Insights · 30th of April, 2024 · 1 minute ·

PEAR: Putting people front and centre of incident management

You’ll see – and hear – the same thing from many businesses: “They’re our most important asset.” We see it when we are speaking to clients. “Oh, that’s definitely what sets us apart from our competitors.” That’s right, it’s people.

Indeed, if we were to steal and rework a famous Jock Stein quote, it could be said “without people, companies are nothing”. And while it might be cliched, and the sort of terminology we want to avoid like the plague, it is true.

That’s why when it comes to responding to a crisis, it’s always People that come first. It pips the other letters of the PEAR acronym (Environment, Asset and Reputation) to the top spot. It’s an accepted way to deal with emergencies, and over the course of four articles, I’m going to take you to the core of PEAR and help you understand why it matters.

As mentioned in the introductory piece, the theory of PEAR is one that should be remembered when organisations are faced with any incident in any sector.

The speed with which you update interested parties on the status of people involved in any incident can make or break a company’s reputation and put the feelings of those that aren’t directly involved at ease. It shows you care.

Whenever personnel are involved in an incident, the immediate reaction from those outwith the situation is to find out their identities. The vast majority want to make sure they are safe, but let’s not kid ourselves, there is a significant swathe of interested parties who just want to know out of sheer nosiness.

And with those involved potentially going through a life-changing experience, it is the responsibility of the organisations they are representing to ensure their privacy is protected.

The key is to quash speculation as swiftly as possible, something that can be done through the issuing of statements vague enough to quell questions but informative enough to put people at ease. The messaging matters.

Remember the citizen journalists? We have been involved in serious situations in the past which have seen stories, images and videos circulating on WhatsApp within a short time of the incident having taken place and no official material having been released.

This can lead to a lot of information – both true and untrue – quickly being in the public domain. And given the nature of events we have been involved in, there has been significant media interest from media across the globe.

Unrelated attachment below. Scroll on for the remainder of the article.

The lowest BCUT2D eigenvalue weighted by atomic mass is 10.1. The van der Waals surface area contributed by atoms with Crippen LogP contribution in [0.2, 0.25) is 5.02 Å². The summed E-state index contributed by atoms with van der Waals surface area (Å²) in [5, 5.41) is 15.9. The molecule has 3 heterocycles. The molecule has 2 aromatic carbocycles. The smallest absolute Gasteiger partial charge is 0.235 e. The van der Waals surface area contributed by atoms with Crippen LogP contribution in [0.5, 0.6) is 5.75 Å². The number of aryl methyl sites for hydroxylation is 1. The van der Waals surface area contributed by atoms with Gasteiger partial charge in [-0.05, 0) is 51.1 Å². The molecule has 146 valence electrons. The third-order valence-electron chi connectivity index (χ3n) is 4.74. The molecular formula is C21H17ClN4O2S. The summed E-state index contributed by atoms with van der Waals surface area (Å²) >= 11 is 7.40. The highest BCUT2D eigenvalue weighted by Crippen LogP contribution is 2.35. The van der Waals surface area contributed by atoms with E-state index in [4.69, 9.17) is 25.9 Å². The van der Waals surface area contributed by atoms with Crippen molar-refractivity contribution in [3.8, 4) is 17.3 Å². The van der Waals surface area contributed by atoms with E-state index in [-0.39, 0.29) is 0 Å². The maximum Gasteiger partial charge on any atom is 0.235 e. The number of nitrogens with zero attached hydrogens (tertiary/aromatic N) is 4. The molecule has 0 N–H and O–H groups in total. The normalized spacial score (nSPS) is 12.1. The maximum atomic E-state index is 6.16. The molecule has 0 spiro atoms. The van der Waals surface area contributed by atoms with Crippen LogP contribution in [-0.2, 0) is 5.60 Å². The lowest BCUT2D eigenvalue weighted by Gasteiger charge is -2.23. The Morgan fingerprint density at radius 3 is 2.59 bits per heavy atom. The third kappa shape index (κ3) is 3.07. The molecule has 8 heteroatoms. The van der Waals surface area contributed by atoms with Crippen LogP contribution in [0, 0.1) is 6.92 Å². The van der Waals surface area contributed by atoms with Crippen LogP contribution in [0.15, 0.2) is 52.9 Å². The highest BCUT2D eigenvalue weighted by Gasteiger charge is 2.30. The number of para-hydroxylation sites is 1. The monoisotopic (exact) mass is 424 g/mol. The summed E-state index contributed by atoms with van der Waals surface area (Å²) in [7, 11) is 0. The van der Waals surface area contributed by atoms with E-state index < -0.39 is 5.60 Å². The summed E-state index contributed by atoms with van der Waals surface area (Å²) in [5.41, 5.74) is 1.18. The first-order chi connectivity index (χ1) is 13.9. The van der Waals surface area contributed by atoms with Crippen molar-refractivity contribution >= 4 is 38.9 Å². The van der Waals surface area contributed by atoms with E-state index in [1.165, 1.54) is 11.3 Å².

While many view the media as a group of people that they should always be suspicious of and avoid speaking to as much as possible, I disagree. Not all journalists are like you see on TV and in movies. As a former journalist myself, it is infuriating to see many are portrayed on-screen, and don’t get me started on the quality of the newspaper headlines!

There has to be a healthy respect between both parties, we are, after all, just doing our jobs. The relationships companies have in “peacetime” with media can help in a time of crisis.

Being able to work with those connections and guide them in the right direction and ensure those involved are protected from any unwanted intrusion. For example, in the past we have received multiple inquiries from different journalists suggesting they knew the name of people at the centre of incidents.

While we wouldn’t volunteer the identity of those concerned, we have proactively contacted reporters to confirm who was NOT involved, thus protecting the identity – and rights – of everyone whose name has been mentioned, regardless of whether they were involved or not.

If we hadn’t taken such an approach, the likelihood of rumoured names appearing in-print or online was significant, and being able to resurrect the situation from there would have been difficult.

Because once something is out there, it becomes the accepted truth, so filling the information vacuum, even by not actually giving the media anything to publish, can be beneficial.

Ultimately, if you don’t put your voice out there, the space will be filled by someone else. And then you’re on the back foot and at risk of losing the trust of your most important asset.

Relationships and the messaging matter in a crisis. But above all else, it’s people that matter most.

Insights · 30th of April, 2024 · 1 minute ·